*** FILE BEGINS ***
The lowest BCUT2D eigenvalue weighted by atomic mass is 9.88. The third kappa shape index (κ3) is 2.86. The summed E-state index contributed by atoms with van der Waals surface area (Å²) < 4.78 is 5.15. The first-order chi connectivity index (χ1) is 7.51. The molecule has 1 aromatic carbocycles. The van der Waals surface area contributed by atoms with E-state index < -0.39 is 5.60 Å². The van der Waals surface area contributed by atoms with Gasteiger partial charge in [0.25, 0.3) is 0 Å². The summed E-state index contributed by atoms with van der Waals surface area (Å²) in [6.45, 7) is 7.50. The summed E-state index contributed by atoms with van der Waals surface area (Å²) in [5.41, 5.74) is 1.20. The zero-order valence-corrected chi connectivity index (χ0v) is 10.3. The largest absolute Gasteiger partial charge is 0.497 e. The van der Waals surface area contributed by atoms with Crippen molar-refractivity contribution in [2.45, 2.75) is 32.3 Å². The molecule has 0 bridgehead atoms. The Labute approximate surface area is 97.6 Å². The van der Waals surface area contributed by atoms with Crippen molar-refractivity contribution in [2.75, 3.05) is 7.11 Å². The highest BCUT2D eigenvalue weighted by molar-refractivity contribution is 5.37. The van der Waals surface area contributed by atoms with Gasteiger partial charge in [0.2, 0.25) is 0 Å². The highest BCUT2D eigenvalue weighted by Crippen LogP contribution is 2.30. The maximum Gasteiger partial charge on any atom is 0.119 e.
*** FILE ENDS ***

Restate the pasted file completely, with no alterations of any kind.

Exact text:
The lowest BCUT2D eigenvalue weighted by atomic mass is 9.88. The third kappa shape index (κ3) is 2.86. The summed E-state index contributed by atoms with van der Waals surface area (Å²) < 4.78 is 5.15. The first-order chi connectivity index (χ1) is 7.51. The molecule has 1 aromatic carbocycles. The van der Waals surface area contributed by atoms with E-state index < -0.39 is 5.60 Å². The van der Waals surface area contributed by atoms with Gasteiger partial charge in [0.25, 0.3) is 0 Å². The summed E-state index contributed by atoms with van der Waals surface area (Å²) in [6.45, 7) is 7.50. The summed E-state index contributed by atoms with van der Waals surface area (Å²) in [5.41, 5.74) is 1.20. The zero-order valence-corrected chi connectivity index (χ0v) is 10.3. The largest absolute Gasteiger partial charge is 0.497 e. The van der Waals surface area contributed by atoms with Crippen molar-refractivity contribution in [2.45, 2.75) is 32.3 Å². The molecule has 0 bridgehead atoms. The Labute approximate surface area is 97.6 Å². The van der Waals surface area contributed by atoms with Crippen molar-refractivity contribution in [2.75, 3.05) is 7.11 Å². The highest BCUT2D eigenvalue weighted by molar-refractivity contribution is 5.37. The van der Waals surface area contributed by atoms with Gasteiger partial charge in [0.2, 0.25) is 0 Å². The highest BCUT2D eigenvalue weighted by Crippen LogP contribution is 2.30. The maximum Gasteiger partial charge on any atom is 0.119 e.